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Figures & Speech: WWE Entrance Stage and the Lost Art of the Playset

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by on August 22, 2012

When I was a kid, a toy line wasn’t complete without a super-duper-sized playset to go along with it. I’m not just talking A-listers here, like the Star Wars Millennium Falcon, G.I. Joe aircraft carrier, and He-Man’s Castle Grayskull. Even the C- and D-level lines had their own giant fortresses, from the hand-puppet based Sectaurs to the surreal Power Lords and the strangely simplistic Robo-Force. Most featured gimmicks like launching missiles, secret trap door and hidden escape routes. These days, I don’t sit around playing with figures like I used to, but I do like having in-scale environments in which to display them, always more visually pleasing than a bare shelf. Unfortunately, nowadays, with individual figures running close to $20 due to rising oil prices (a double-whammy with toys, because it ups the cost of both the plastic AND the fuel to import them from Chinese factories), there’s no way most companies will bother with super high-end items like these any more. When they do – like the G.I. Joe: The Rise of Cobra Pit Playset – it’s generally to tie-in with a movie, and costs upwards of $100.

With WWE, however, playsets are essential. You can’t have a wrestling match without a ring, at minimum. And with weekly TV shows that never officially re-run episodes (they rehash plenty, but that’s different, sorta), there’s an ongoing entertainment property to justify more. You could stop at just the ring, but why not more arena-based bits, since the action at the main events is rarely confined between the ropes? Kmart just released an exclusive Raw Superstar Entrance Stage (which I ordered online with free shipping, though it may or may not still be in stock when you read this), and we’re going to take a look. Just as Raw itself recently relied upon special celebrity guest hosts, we even have one of those here too – The Iron Sheik action figure. He does not come included with the stage, but I like to imagine he does come loaded with horribly inflammatory statements like those on the real Sheik’s Twitter.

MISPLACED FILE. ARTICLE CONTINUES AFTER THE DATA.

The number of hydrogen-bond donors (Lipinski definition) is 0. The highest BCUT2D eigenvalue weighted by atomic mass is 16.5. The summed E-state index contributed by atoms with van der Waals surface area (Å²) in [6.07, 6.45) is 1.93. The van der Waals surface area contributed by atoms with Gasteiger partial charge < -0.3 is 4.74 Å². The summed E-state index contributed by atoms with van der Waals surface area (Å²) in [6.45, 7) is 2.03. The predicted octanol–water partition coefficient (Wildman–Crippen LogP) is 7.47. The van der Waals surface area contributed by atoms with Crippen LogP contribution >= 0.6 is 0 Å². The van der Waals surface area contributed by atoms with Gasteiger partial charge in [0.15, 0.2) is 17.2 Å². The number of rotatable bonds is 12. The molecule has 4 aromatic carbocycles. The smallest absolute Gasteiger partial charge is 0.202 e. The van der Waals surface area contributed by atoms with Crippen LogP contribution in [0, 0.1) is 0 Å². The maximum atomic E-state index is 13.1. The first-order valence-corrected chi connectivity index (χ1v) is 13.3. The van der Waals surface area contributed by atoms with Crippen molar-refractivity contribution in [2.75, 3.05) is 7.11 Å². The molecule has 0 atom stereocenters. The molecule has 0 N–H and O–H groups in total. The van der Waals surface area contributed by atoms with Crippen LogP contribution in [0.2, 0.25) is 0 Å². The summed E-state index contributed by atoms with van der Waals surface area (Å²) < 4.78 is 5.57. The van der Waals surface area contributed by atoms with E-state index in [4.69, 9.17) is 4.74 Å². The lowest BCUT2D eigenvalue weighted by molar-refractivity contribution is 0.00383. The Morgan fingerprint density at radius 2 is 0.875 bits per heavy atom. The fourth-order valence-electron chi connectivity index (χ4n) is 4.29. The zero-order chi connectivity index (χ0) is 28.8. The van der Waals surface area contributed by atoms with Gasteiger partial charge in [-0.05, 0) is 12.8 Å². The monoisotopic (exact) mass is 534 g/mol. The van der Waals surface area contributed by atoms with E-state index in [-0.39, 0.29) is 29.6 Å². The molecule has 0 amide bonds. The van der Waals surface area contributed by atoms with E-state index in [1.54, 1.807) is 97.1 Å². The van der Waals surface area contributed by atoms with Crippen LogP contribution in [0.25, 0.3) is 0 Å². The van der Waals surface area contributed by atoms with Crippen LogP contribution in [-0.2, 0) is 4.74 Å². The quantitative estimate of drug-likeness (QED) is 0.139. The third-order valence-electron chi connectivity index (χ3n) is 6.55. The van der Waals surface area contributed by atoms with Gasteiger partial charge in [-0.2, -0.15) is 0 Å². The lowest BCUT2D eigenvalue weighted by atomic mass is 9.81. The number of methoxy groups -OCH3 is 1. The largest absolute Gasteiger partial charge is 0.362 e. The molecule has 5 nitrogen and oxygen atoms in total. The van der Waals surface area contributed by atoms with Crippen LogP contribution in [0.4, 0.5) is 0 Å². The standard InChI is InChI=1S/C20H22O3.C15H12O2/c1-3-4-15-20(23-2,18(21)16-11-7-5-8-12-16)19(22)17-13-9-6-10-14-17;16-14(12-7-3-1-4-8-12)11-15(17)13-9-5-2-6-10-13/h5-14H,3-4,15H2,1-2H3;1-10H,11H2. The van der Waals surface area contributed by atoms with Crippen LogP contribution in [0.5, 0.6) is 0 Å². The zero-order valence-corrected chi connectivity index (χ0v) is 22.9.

The stage costs $51.99, which is more than I paid for the Cobra Terrordrome back in the day, but, adjusted for inflation, it isn’t much more than previous comparable playsets by Jakks Pacific. Like them, it has a lights-and-sounds feature that you can try in short bursts on the shelf, though it’ll play longer and more selectable versions once you open it. The themes played are for John Cena, Rey Mysterio, Randy Orton, Alberto del Rio, and Sheamus.

Considering how Game Boys back in the day ran around $60, the dream of every wrestling-toy fan has always been an entrance stage that could play entrance videos, with customizable downloads or extra cartridges to add new ones. We’re not there yet, but much of this playset is made up of clear plastic parts with removable paper inserts, so you can customize the appearance.

Speaking of Jakks Pacific, though, Mattel did something smart here and made the stage big enough so that it’s compatible with the larger-scale Jakks characters. So if you want to customize this for TNA or UFC, you can.